By Scott Lariviere, Staff Writer
The work of Local New Bedford artist, John Havens Thornton, is now on display at the UMass Dartmouth Art Gallery at the Star Store Campus in New Bedford.
The exhibit will continue through October 30, and the Star Store is located at 715 Purchase Street in New Bedford.
Walking into the gallery, it conveys a sense of warmth to visitors. Past the main entrance, Thornton’s name can be seen alongside a colorful piece of artwork full of red, green, yellow, and black lines. Abstract paintings line the gallery.
On Thursday October 13, exhibit visitors had the honor of meeting John Havens Thornton during AHA! Night.
With his personable and gentle presence, Thornton greeted guests as they came in to see the work, engaging them in conversation and answering questions. Viera Levitt, the director of the gallery, also helped host the event and expressed her admiration for it.
Thornton, born in 1933, began painting at a young age. He recalled the paintings his mother, an artist as well, had collected and hung throughout his childhood home.
Recalling when he started, Thornton says, “Like all little kids do, they have their color paints and they make splashes, and I’m sure at some stage I was given some paints to play with, and a space where it’d spill and it wouldn’t make much difference.”
Born in 1933, Thornton found inspiration in the war and in his mother’s Henri Matisse art books.
When asked why he creates art, he said “I like making things that I like to look at. My inspiration is the pleasure I get from looking at a painting.”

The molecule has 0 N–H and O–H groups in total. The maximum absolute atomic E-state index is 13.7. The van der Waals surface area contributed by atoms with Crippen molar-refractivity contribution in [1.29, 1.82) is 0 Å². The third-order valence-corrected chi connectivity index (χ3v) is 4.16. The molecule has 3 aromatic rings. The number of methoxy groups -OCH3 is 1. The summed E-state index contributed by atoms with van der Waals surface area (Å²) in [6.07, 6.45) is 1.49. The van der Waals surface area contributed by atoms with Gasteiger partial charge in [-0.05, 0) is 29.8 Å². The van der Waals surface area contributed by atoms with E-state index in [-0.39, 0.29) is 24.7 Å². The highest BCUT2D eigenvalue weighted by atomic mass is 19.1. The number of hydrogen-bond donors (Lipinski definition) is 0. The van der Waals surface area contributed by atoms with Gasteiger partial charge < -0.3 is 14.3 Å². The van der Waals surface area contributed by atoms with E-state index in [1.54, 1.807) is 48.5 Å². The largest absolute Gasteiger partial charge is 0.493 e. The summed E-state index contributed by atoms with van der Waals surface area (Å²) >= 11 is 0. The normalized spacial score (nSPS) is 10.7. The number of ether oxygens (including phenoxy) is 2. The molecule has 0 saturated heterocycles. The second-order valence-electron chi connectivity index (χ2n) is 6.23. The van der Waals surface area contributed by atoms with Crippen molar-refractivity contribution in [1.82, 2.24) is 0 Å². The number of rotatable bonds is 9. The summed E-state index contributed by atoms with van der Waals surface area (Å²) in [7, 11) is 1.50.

Growing up, he was also inspired by his mother, a strong supporter of art.
“My mother worked for the board of education in the city of New York. She was the director of the Students’ museum program. The city of NY had buses that they rented, and school kids would get on the buses and they’d get tours of the metropolitan Museum and the Guggenheim Museum. So I have a long history of loving painting.”
Thornton graduated from Princeton University in 1955. His studies include abstract expressionism with Dr. William Seitz, a Princeton professor, whose work Thornton is fond of.
Something important that he remembers he learned from Seitz was that “rather than a story, a painting had to have a ‘self.”
When starting a painting, Thornton remembers what Seitz taught him, and said that “your subconscious has to be relaxed.”
When looking at his work, an observer can see the mathematical precision needed to accomplish the project, and Thornton says there are no messages in his paintings.
“When I lay out these paintings there is a lot of mathematics involved.”
In the current exhibit Thornton has a favorite. His favorite of his work in the gallery is “Blue Jay” which he says the divisions and the drawing of is very complex.
“I always did like “Blue Jay” over there in the corner,” he said. “I like it because of the fact that it doesn’t have bright colors in it and there is no certain design.”
Viera Levitt, director of the gallery and exhibit curator, chose the paintings that are in the current exhibit. She enjoys a particular purple painting hanging in the exhibit, but says that she likes all of them.
“For me it’s such a treat. It’s like opening Christmas presents; like getting these images that I can organize together in a way that they work and seem to be content next to each other.”
This free exhibit is open to the public until October 30 and will be open daily from 9 a.m. to 6 p.m.